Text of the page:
5 Reasons to Rethink Your Personalized Email Marketing
Personalization is a hot topic among email marketers right now, and for good reason! 74% of marketers report receiving increased returns from sending personalized emails, and the other 26% want to know how they can quickly get in on that action. Those budding email marketers have plenty questions about personalization: Where do I start? How do I collect the necessary data? How come they never have my name in those cool personalized sheriff badges?
These are all good questions because with the rush to get a piece of the personal pie, it’s easy to make mistakes. Get personalization right and you form lasting relationships with your audience. Get it wrong, and you become immortalized in a book called 101 Cake Fails faster than you can say “Hoopy Borthday Alexandep.” Or whatever its email marketing equivalent is.
Think back to that display of personalized sheriff badges: You wouldn’t settle for anything less that what’s exactly right, would you? You don’t want what’s “kind of right” or “almost what that kid from school calls you because he misheard your name and you still haven’t corrected him, even though you graduated 8 years ago.” Like with those graduation thank-you notes you never finished sending, good personalized email requires thoughtfulness, so here are 5 things to think about before creating your next campaign.
1. Personalized email marketing without a purpose falls flat.
While 81% percent of email marketers claim to use personalization, only 3% of consumers report receiving personalized email. Unless those marketers are just sending all their emails to the same people, marketers are wasting their time with personalization that’s failing to resonate with readers. You won’t reap the benefits of personalized email if readers don’t take notice, so make sure your personalization adds value to your message.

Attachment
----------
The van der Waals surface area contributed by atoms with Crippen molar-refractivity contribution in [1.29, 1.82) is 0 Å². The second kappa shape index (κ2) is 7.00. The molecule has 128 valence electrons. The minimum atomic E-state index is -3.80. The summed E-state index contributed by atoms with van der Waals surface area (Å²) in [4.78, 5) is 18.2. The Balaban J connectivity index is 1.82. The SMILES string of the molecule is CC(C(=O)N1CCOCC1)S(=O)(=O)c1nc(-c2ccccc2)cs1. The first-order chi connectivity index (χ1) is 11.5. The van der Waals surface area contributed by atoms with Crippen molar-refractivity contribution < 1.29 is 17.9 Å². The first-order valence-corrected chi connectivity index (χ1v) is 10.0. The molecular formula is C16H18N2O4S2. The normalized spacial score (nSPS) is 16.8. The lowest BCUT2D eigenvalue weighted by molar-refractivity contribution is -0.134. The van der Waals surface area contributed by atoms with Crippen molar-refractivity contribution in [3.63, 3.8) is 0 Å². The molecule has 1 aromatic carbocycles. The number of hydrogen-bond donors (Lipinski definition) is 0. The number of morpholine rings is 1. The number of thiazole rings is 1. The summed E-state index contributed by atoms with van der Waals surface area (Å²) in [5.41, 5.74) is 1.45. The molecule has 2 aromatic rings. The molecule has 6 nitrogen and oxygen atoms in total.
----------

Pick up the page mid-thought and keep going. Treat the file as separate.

A good example of personalization with a purpose is Spotify’s End of 2016 email campaign. Their on-brand emails beautifully provided aggregate listening statistics alongside those from the individual’s personal music library. The useful insights and lighthearted approach delighted users who got a kick out of seeing just how many hours they had spent listening to “Bad and Boujee.”
Common email marketing knowledge says that an easy way to personalize is just to throw the recipient’s name in the subject line. That may have been an effective novelty in the past, but in an inbox full of marketers on a first-name basis, meaningful personalization has to go one step further. In fact, despite the oft-repeated statistics about personalized subject lines leading to higher open rates, some have found the opposite to be true. Of course, it can’t hurt to test it out for yourself. Speaking of testing…
2. If you don’t test your personalized email, you’re setting yourself up for failure.
Personalization errors might be part of the charm of ordering a drink at Starbucks, but you don’t want to be that person known for sending bad emails, especially when there are still so many Reply-Allers and Chain Emailers out there!
The most expertly tailored email in the world won’t mean much if it isn’t personalized to particular email clients and devices. Email with dynamic content means email with more moving parts, more things that can go wrong, and more reasons to test whether your email is up to the challenge. Spotify’s email campaign wouldn’t have been so successful if all the people sharing screenshots to social media were only doing so to show their friends the email they got that “looks as buggy as the animation test reel for a Pixar movie!”
Whatever benefits are to be had from personalized email marketing will surely be undone with an untested email. After all, 80% of users will delete an email if it doesn’t look good on their mobile device. If you’re not willing to tweak the recipe to perfection, maybe put that dynamic content on the back burner for now.
3. Too much personalization can alienate your audience.
Many marketers get caught up in the trap of “Well, if some personalization does some good, then more personalization will do more good!” Sounds pretty solid, until you’re sitting outside readers’ window, typing up an email summary of their binge-watching habits. Hooray, you’ve got 1:1 personalization! I’m sure the person serving you the restraining order will be just as thrilled as you are.